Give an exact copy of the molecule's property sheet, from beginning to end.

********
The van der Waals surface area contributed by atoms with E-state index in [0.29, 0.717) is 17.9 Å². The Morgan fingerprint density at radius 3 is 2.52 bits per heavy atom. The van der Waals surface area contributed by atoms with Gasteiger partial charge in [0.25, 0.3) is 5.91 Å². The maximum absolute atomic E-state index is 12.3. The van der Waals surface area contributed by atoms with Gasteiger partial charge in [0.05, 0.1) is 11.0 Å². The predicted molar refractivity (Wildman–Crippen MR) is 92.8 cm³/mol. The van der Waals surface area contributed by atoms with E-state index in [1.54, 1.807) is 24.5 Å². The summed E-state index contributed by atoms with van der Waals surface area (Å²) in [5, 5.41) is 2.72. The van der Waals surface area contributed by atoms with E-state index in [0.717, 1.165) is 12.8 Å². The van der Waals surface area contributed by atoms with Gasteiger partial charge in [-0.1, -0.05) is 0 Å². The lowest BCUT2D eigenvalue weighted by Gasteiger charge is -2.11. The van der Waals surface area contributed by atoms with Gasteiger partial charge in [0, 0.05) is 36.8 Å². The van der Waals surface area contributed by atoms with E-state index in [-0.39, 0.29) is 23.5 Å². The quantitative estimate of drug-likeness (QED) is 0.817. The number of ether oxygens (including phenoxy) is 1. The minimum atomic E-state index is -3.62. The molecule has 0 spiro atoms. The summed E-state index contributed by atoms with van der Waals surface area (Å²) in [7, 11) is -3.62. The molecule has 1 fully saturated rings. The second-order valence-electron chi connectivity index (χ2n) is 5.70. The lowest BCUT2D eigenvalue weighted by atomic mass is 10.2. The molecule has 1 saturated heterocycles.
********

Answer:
The van der Waals surface area contributed by atoms with E-state index in [0.29, 0.717) is 17.9 Å². The Morgan fingerprint density at radius 3 is 2.52 bits per heavy atom. The van der Waals surface area contributed by atoms with Gasteiger partial charge in [0.25, 0.3) is 5.91 Å². The maximum absolute atomic E-state index is 12.3. The van der Waals surface area contributed by atoms with Gasteiger partial charge in [0.05, 0.1) is 11.0 Å². The predicted molar refractivity (Wildman–Crippen MR) is 92.8 cm³/mol. The van der Waals surface area contributed by atoms with E-state index in [1.54, 1.807) is 24.5 Å². The summed E-state index contributed by atoms with van der Waals surface area (Å²) in [5, 5.41) is 2.72. The van der Waals surface area contributed by atoms with E-state index in [0.717, 1.165) is 12.8 Å². The van der Waals surface area contributed by atoms with Gasteiger partial charge in [-0.1, -0.05) is 0 Å². The lowest BCUT2D eigenvalue weighted by Gasteiger charge is -2.11. The van der Waals surface area contributed by atoms with Gasteiger partial charge in [0, 0.05) is 36.8 Å². The van der Waals surface area contributed by atoms with E-state index in [-0.39, 0.29) is 23.5 Å². The quantitative estimate of drug-likeness (QED) is 0.817. The number of ether oxygens (including phenoxy) is 1. The minimum atomic E-state index is -3.62. The molecule has 0 spiro atoms. The summed E-state index contributed by atoms with van der Waals surface area (Å²) in [7, 11) is -3.62. The molecule has 1 fully saturated rings. The second-order valence-electron chi connectivity index (χ2n) is 5.70. The lowest BCUT2D eigenvalue weighted by atomic mass is 10.2. The molecule has 1 saturated heterocycles.